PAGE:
Do you ever feel impatient for a hyped TV show to “get to the good part?” For example, you may have heard a lot about the nature of good and evil in Lost, so you sit through one scene after another of the cast screwing and unscrewing water bottles. Why isn’t anyone talking about the myriad mysteries floating around? Well, these Titans reviews have been taking on longer stretches of the show each time, and the show has improved from its ghastly origin and okay early goings to a genuinely entertaining middle trio of episodes.
Episode 4 – Doom Patrol
Ah, Garfield, “Gar,” Beast Boy. We finally get a look at your origins, and they double as an introduction to the Doom Patrol! While the episode serves as a one-off look at the mansion of the “conventionally challenged,” the ending set to Sinatra belting out “We’ll Meet Again” makes me glad for an imminent reunion.
The Titans may not feel like a team of superheroes yet, but they’re at least coming to terms with being super. Rachel expresses her anxiety to Gar: “I’m changing, and I can feel it, and it’s getting worse.”
Gar returns the sentiment: “Freaks all around, I guess.”
What better meta-family to explore one’s abilities with, than the Doom Patrol? The production crew make the robotic Cliff, bandaged Larry, and shape-shifting Rita work wonderfully. Every DC Universe show should come with a “bumming with the Doom Patrol” episode; meeting them would never get old. Cliff is sporting his Young Animal look designed by Nick Derington, Larry dances around the kitchen to AC/DC while preparing a mountain of rich foods (burgers, steaks, fried chicken, onion rings, waffles, spaghetti, the list goes on), and Rita plays the part of a graceful Clayface-lite. They are a makeshift family who call The Chief’s mansion their sanctuary… or is it more like a gilded bird cage? How much do they owe to the man who took them in?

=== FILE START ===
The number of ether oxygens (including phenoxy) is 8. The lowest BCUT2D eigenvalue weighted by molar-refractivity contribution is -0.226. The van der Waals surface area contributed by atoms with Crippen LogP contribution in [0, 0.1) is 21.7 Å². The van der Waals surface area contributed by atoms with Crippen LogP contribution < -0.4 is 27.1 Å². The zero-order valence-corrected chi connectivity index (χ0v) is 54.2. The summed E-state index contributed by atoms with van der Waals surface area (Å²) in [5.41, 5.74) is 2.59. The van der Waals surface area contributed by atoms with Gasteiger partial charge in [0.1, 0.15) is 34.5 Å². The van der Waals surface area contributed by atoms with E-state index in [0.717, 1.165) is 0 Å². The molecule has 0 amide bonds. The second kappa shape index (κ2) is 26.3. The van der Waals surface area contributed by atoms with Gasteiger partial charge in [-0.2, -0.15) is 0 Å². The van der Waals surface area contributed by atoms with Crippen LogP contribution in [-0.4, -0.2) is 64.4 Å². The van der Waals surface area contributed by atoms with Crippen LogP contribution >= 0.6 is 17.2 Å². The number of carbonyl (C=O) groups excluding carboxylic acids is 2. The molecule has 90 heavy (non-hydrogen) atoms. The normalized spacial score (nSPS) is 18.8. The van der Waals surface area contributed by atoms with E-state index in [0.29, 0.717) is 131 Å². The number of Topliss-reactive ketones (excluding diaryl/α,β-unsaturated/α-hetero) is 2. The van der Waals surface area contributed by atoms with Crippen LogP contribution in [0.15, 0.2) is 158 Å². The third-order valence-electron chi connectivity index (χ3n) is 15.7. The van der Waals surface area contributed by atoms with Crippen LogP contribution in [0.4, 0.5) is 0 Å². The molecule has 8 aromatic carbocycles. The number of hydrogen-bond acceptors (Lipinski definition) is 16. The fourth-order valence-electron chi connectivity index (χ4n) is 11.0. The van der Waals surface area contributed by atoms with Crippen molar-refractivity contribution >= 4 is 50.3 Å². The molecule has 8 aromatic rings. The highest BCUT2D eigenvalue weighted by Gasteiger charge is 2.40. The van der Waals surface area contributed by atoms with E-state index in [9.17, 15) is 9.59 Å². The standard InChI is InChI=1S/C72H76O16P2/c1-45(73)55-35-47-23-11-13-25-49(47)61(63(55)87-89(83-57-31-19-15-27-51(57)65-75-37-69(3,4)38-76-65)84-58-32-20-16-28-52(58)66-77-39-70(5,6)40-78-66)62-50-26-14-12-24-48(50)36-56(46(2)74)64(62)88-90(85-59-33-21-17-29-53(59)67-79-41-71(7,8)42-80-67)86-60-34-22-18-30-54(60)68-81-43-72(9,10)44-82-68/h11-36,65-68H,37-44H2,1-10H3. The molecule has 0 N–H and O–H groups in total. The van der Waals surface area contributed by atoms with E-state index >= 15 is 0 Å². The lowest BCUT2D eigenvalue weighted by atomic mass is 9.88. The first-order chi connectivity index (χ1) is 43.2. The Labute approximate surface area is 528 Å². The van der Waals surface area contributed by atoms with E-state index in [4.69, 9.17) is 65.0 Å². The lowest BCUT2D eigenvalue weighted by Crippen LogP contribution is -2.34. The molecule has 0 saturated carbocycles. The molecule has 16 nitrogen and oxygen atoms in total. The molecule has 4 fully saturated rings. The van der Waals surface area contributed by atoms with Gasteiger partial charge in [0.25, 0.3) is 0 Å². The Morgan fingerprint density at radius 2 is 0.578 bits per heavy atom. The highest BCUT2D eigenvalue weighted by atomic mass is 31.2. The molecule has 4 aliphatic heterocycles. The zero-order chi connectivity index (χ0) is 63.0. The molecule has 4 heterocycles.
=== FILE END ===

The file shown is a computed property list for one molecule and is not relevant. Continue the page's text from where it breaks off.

The little moments endear the Doom-Patrol-Plus-Rachel to each other and to the viewers so much. Cliff gets a plate at the dinner table, even if he can only reminisce about how food tastes. Rachel does The Robot in front of him. Gar’s geek cave fridge is stocked with root beer, Orange Crush and Grape Crush. Old posters of movies starring Rita adorn her bedroom in an ambiance of nostalgia and crushed dreams. Rachel asks Larry if he’s invisible underneath his bandages; “If only,” he replies.
Meanwhile, Dick and Kory are hot on Rachel’s trail. Along the way, a completely innocent father gets a beating from Dick, followed by a wad of apology money from Kory. Oops? And in front of his kid, no less! Dick will be ruminating on that mistake for years.
Episode 5 – Together
As much as I enjoyed episode 4, this is the one where everything clicked for me. For one, the Titans are always on the move, which feels refreshing compared to the three-set pattern of the Arrowverse. The rest all comes down to childhood superhero logic. When the Nuclear Family attack the Titans at a rundown motel, Dick is able to hold his ground pretty well for someone caught off-guard. The fight choreography is excellent, with combatants respectively wielding a hammer (Dad), electric carving knife (Mom), and armored briefcase (Dick). Dick takes a fall while the other Titans cover one another. Kory would blast everyone with fire, but she’s out of energy for the night (solar recharging, natch). The Nuclear Family seem unstoppable until a couple of smoke grenades roll into view and Dick emerges in uniform to kick ass. Everyone gets in on the battle, but Dick takes them all on with renewed confidence and competence. Of course he fights better in uniform and with his special staff/sticks. Of course the Nuclear Family have trouble fighting back against a masked opponent. That’s how superheroes work!